Screens: Why the Samsung Omnia PRO and Zune HD Will Be Great
Aside from the differentiating core technologies and software that of the
So what’s the big deal with AMOLED and why is it better than the traditional screens we have today? As a basic, AMOLED technology can be used with capacitive or resistive touchscreens, a comparison we’ve previously explored, and even non-touchscreen devices. AMOLED, short for active matrix organic light-emitting diode, is a thin, bright display technology that doesn’t require backlighting.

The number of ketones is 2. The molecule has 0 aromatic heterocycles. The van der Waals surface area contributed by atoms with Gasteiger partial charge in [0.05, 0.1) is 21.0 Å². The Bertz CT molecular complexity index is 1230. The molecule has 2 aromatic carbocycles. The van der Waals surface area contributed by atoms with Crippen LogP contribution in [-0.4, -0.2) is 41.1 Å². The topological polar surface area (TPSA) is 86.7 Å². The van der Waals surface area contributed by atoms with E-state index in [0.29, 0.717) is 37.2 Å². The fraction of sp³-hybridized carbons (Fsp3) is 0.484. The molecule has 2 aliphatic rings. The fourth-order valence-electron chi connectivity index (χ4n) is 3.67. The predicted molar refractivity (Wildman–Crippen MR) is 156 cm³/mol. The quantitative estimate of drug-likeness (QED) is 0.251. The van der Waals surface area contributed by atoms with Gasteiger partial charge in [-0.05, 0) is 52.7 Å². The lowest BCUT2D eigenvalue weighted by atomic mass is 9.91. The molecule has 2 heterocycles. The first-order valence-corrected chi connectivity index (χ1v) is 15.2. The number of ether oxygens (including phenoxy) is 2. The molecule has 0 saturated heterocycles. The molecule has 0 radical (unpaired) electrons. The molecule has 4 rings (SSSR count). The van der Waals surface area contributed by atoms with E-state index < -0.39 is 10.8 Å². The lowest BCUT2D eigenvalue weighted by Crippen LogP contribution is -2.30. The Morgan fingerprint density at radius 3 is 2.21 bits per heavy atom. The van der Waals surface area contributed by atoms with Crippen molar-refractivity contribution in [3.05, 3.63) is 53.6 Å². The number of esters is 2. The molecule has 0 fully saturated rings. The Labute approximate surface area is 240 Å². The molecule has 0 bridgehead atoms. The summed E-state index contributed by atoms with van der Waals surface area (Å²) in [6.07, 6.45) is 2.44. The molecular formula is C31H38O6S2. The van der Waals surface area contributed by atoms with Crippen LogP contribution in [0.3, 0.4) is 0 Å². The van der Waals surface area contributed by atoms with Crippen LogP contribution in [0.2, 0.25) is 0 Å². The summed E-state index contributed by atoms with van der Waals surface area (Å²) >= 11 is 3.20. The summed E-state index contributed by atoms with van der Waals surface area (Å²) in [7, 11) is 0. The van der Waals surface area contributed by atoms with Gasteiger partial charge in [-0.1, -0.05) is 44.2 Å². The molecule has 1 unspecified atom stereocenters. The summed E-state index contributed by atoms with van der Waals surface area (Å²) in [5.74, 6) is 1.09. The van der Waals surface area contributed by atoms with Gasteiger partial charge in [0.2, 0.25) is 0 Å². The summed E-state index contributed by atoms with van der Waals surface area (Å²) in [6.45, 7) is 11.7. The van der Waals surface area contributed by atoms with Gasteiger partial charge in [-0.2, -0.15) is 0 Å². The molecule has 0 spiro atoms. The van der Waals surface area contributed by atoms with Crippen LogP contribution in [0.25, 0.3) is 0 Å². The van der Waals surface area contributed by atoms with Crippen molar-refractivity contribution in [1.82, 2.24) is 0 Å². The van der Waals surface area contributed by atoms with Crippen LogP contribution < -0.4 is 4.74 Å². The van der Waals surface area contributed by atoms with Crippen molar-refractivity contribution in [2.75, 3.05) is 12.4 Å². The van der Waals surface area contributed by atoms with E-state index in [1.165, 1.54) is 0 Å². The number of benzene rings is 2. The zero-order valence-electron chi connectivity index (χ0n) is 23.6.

No Backlight = Richer Colors
Since there is no backlight, colors are brighter and blacks are truer because there is no light from the backlight to wash out the colors. This phenomenon is similar to the dark and bright rooms and how vivid the display is on the Microvision pico projector.
AMOLED works by having a thin film transistor (TFT) layer consisting of an array of OLED pixels that form a matrix. Upon activation with electrical energy, the OLED pixels will illuminate light to render whites and colors; blacks will be shown to the eye due to unactivated OLED pixels. According to Wikipedia, “The TFT array continuously controls the current that flows to the pixels, signaling to each pixel how brightly to shine.”